At 4:45 p.m. on Thursday afternoon, Alex Rodriguez stood up in the ESPN broadcast booth at Yankee Stadium and motioned down to the sun-splashed field, arms outstretched and palms turned up — the universal look of confusion.
The Yankees had hurriedly pulled their players off the field and canceled batting practice, but the visiting Boston Red Sox were stirring. Alex Cora, Boston’s manager, saw Rodriguez and made a slashing motion a few inches in front of his neck. No game tonight.
Major League Baseball had scheduled just one game on Thursday, putting the Yankees and the Red Sox in the national spotlight to start the nominal second half of the season. Then an unwelcome intruder got in the way: the coronavirus.
M.L.B. postponed the game because three Yankees pitchers — Nestor Cortes Jr., Jonathan Loaisiga and Wandy Peralta, each of whom is vaccinated — had tested positive for the coronavirus. General Manager Brian Cashman said three other players had tested positive through multiple rapid tests, and that the team expected those players’ laboratory test results to also come back positive.
The Yankees have reached the 85 percent vaccination rate M.L.B. requires to operate under relaxed Covid protocols, but Cashman said the team had again experienced breakthrough cases, two months after an outbreak of nine cases, mostly within the coaching staff.
“We’re in a very fluid situation right now,” Cashman said. “The vaccines that we encourage everybody to get guarantee not getting hospitalized and not getting death coming from Covid, which is important, but it doesn’t prevent you from contracting Covid; it prevents you from the severe, worst-case-scenario effects of Covid. We’re thankful that we’re vaccinated in most cases — not all cases — and therefore we’re ultimately protected.”
The Red Sox are one of seven M.L.B. teams that have not reached the 85 percent vaccination threshold. Another one of those teams, the Philadelphia Phillies, put four players on the Covid-19 injured list before Sunday’s game in Boston, but that game was played. This one was postponed, the league said, to allow for continued testing and contact tracing.
The Yankees put Loaisiga on the Covid-19 injured list on Saturday in Houston, and he did not travel with the team after that series, which led into the All-Star break. Cortes and Peralta were placed on the list on Thursday.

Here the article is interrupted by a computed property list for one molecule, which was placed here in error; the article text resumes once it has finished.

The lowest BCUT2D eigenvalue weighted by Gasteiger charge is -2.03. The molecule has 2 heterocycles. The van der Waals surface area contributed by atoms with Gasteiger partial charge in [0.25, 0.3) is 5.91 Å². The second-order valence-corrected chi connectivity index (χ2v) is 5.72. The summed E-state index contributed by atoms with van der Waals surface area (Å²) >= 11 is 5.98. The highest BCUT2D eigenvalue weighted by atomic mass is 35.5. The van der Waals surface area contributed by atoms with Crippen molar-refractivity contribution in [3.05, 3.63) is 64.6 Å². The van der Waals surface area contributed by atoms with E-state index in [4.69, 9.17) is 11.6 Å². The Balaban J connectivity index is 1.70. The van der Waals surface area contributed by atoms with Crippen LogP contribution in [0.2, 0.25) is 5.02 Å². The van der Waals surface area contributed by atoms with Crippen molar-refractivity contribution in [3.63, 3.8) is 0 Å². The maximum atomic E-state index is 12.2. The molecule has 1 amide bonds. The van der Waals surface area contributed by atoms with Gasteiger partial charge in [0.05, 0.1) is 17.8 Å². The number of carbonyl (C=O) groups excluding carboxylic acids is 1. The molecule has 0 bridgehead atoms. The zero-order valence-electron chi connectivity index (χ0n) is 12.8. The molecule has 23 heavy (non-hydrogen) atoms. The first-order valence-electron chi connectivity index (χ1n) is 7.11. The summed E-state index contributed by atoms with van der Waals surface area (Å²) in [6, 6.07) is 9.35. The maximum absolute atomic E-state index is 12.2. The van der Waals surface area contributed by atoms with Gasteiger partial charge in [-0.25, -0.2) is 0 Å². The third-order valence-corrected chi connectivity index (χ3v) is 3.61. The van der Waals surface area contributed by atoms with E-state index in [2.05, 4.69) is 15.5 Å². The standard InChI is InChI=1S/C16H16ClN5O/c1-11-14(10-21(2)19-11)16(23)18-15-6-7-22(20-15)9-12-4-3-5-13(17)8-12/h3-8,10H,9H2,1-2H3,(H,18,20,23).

Cashman did not know the status of the Yankees’ remaining weekend games with the Red Sox, who are scheduled to be in New York through Sunday. Given the two outbreaks the team has now experienced, he said the Yankees would consider a change in protocols.
“We certainly will re-evaluate everything we have done and if there’s anything we can be better at as we move forward, those are fair questions to ask,” Cashman said. “I don’t have an answer for that right now. I know that we rely on a lot of guidance from medical experts and try to implement to the best of our abilities. We have a population of personnel that most are vaccinated, some have chosen not to get vaccinated, they have their reasons for that. We’re certainly trying to create — Major League Baseball is, as well as the New York Yankees — a safe environment to come work and travel in.”
The Yankees sent three players to the All-Star Game in Denver on Tuesday — Aroldis Chapman, Gerrit Cole and Aaron Judge — but Cashman would not say if they were among the other three played who had positive results via rapid tests.
He did say that not all of the players who could end up positive were vaccinated. And Boston’s Rafael Devers, who was also at the All-Star Game, told ESPN’s Marly Rivera that he was getting tested for the virus because a Yankee All-Star had tested positive. Cora confirmed to reporters that his team’s five All-Stars — Devers, Xander Bogaerts, Matt Barnes, Nathan Eovaldi and J.D. Martinez — were all getting tested, and that not all of those players had been vaccinated.
“Obviously I’m worried now,” Cora said. “Some of them are vaccinated and some of them are not.”
If a player is vaccinated, he does not have to be tested unless he shows symptoms or is identified as a close contact of someone who tested positive. The more vaccinated players, the less chance of identifying asymptomatic positives — and, critically, the less chance of spreading the virus.
Baseball does a lot of things to ensure player safety. The league requires players to wear batting helmets with a front earflap. Stadiums have padded outfield walls. Every dugout with steps has a railing in front of it. Those are sensible rules, as is the rule that requires reporters to show proof of vaccination to interview players face to face.
But the league cannot force the players to take the vaccine, and players across the league have been wary of publicly revealing their status. Some who are vaccinated have spread doubt among others; Phillies relievers Archie Bradley and Brandon Kintzler have openly wondered if taking the vaccine contributed to subsequent injuries.
“I have people in my life that have made decisions in both ways, and ultimately I respect that,” Yankees Manager Aaron Boone said. “I’ve chosen to get vaccinated. I’ve encouraged those to. But in the end, that’s a deeply personal decision, in my opinion.”
Tony Clark, the executive director of the players’ union, said at the All-Star Game that while he had gotten the vaccine, he was not pushing all the players to do the same.
“Push? No,” Clark said. “Encourage? We’ve encouraged since the beginning, and we continue to. So if guys ask, we’ll put players directly in touch with experts and make sure they have access to that information. Not push, but encourage.”
Maybe it’s time to start pushing.